What might have been?

So much of the built landscape of the Australian bush stinks of what might have been, even some areas quite close to major cities.

It’s like we lost the fight against a harsh unforgiving environment, and an almost genetic apathetic indifference. It seems that for most Australians okay is not only good enough, it is the absolute height of their ambition.

Let this frustration temper our ambition, not lower it!

A to Z Challenge – a retrospective

I have had my blog for over three years and have posted iregularly whenever I was inspired by something I’ve read, seen, heard, or thought but taking on the A to Z April Challenge meant writing 26 posts in one month.

The concensous is that writers write everyday and don’t wait for inspiration

When I decide to try something I do it wholeheartedly and for me and the A to Z April Challenge that meant that I approached each post as stream of consciousness, with little or no preparation apart from a list of A-to-Z with potential topics. I know that some people have prepared their posts in the weeks before April and although I admit that I may have finished on time if I had taken this approach I am unsure if I agree with it.

I tried to write each post in one session, dropping my thoughts almost unedited from my heart/mind and on to the page/screen.

This doesn’t mean that I was flippant in my writing but it did teach me to edit once and then let it go. I did fix typos in the minutes and hours after each post.

The Stats for April:

  • Followers: increased from 11 to 219
  • Views for April: 11,589
  • Comments: 260
  • Most popular post: What is the Beginners’s Mind?

WordPress – Freshly Pressed

Although I’m tempted to claim the highlight of the month was having my “B” post promoted on the WordPress Freshly Pressed page but it has actually been the amazing blogs that I’ve discovered and the wonderful and inspring comments I’ve received, especially when posts have been re-blogged.

Thanks to everyone at A to Z Challenge, to all my followers, and the the blogs I now follow and am regularly inspried by.

The Posts:

Thanks again…

Who is the real Zo Boone? A new Koan is born

This is my final post in the A to Z Challenge for 2012…a few days late, but better late than never.

Zo Boone is one of the POV character’s in the Mars Trilogy by Kim Stanley Robinson. She is the granddaughter of John Boone; the first man on Mars, and (spoiler alert) was killed in a human flying accident. But in the Twenty-second  Century humans can “back themselves up” and she features again later in the series. But…is it truly her?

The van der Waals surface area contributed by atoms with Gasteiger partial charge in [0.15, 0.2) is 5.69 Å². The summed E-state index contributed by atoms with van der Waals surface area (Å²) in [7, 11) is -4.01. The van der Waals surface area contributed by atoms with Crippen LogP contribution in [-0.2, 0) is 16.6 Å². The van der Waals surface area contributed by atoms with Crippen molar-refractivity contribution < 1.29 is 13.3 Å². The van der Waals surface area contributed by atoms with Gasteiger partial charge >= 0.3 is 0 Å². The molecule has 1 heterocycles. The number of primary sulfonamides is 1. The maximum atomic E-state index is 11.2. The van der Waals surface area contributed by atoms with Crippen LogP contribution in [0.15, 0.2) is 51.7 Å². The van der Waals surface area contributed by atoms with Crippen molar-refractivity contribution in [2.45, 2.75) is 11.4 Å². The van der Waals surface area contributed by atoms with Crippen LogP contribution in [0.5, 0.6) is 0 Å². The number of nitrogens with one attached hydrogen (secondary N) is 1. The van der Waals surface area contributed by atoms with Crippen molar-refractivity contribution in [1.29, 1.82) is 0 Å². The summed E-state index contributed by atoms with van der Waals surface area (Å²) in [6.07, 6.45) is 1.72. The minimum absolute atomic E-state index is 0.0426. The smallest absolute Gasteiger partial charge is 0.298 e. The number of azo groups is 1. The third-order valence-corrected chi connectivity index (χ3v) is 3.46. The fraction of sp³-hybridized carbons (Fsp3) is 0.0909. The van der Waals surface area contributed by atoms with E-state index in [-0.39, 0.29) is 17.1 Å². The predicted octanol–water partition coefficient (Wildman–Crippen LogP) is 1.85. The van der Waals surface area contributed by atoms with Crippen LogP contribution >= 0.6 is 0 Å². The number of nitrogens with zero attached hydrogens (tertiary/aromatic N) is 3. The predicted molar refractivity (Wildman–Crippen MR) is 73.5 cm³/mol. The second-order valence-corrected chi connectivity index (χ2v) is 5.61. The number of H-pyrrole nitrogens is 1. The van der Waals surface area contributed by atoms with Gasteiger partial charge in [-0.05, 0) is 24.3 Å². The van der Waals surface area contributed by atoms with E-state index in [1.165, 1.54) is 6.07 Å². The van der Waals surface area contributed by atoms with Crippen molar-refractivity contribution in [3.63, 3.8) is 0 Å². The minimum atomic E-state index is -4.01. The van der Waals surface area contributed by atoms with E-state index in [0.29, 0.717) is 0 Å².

There are quite a few passages in Hugo and Nebula award winning author Kim Stanley Robinson’s books that have “the stench of Zen”. The one below was a particularly enlightening one for me, it “stank” of the following “popularised” Zen Koan:

  • What is the sound of one hand clapping
  • If a tree falls in the forest, and no one is there, does it make a sound

A  little bit of exposition:

  • The scene is set on Miranda, a moon of Uranus, where Zo is on a Twenty-second  Century Eco-Holiday. An early theory about the formation of Miranda suggested it was formed by the collision of two planetesimal bodies melding to form a single moon.

After that they hiked down the spine of the buttress in silence. Over the course of the day they descended to Bottoms Landing. Now they were a kilometre below the rims of the chasm, and the sky was a starry band overhead; Uranus fat in the middle of it, the sun a blazing jewel just to one side. Under this gorgeous array the depth of the rift was sublime, astonishing; again Zo felt herself to be flying.

“You’ve located intrinsic worth in the wrong place,” she said to all of them… “It’s like a rainbow. Without an observer at a twenty three degree angle to the light being reflected off a cloud of spherical droplets, there is no rainbow. The whole universe is like that. Our spirits stand at a twenty three degree angle to the universe. There is some new thing created at the contact of photon and retina, some space created between rock and mind. Without mind there is no intrinsic worth.” – Blue Mars (Pages 435-436).

This rainbow analogy pays forward in so many ways and is reminiscent of many Aikido teachings of Koichi Tohei‘s:

The Mind leads the body

Aikido: The Art of Self Defense by Koichi Tohe...

Aikido: The Art of Self Defense by Koichi Tohei (1976) (Photo credit: daninofal)

Do not think that the power you have is only the power you ordinarily use and moan that you have little strength. The power you ordinarily use is like the small visible segment of an iceberg. When we unify our  mind and body and become one with the universe, we can use the great power that is naturally ours. – Koichi Tohei

and merging it with the rainbow analogy:

A greater thing is formed at the intersection of mind and body.

Post Singularity, who am I?

Returning to the character Zo, the capability to back up and retrieve ourselves that Futurist Ray Kurzweil predicts will be possible this century raises the question of identity to another level.

What if you are thought to be dead, and a recent backup copy is used to retrieve you, and then months or years later you are found alive and there are now two of you?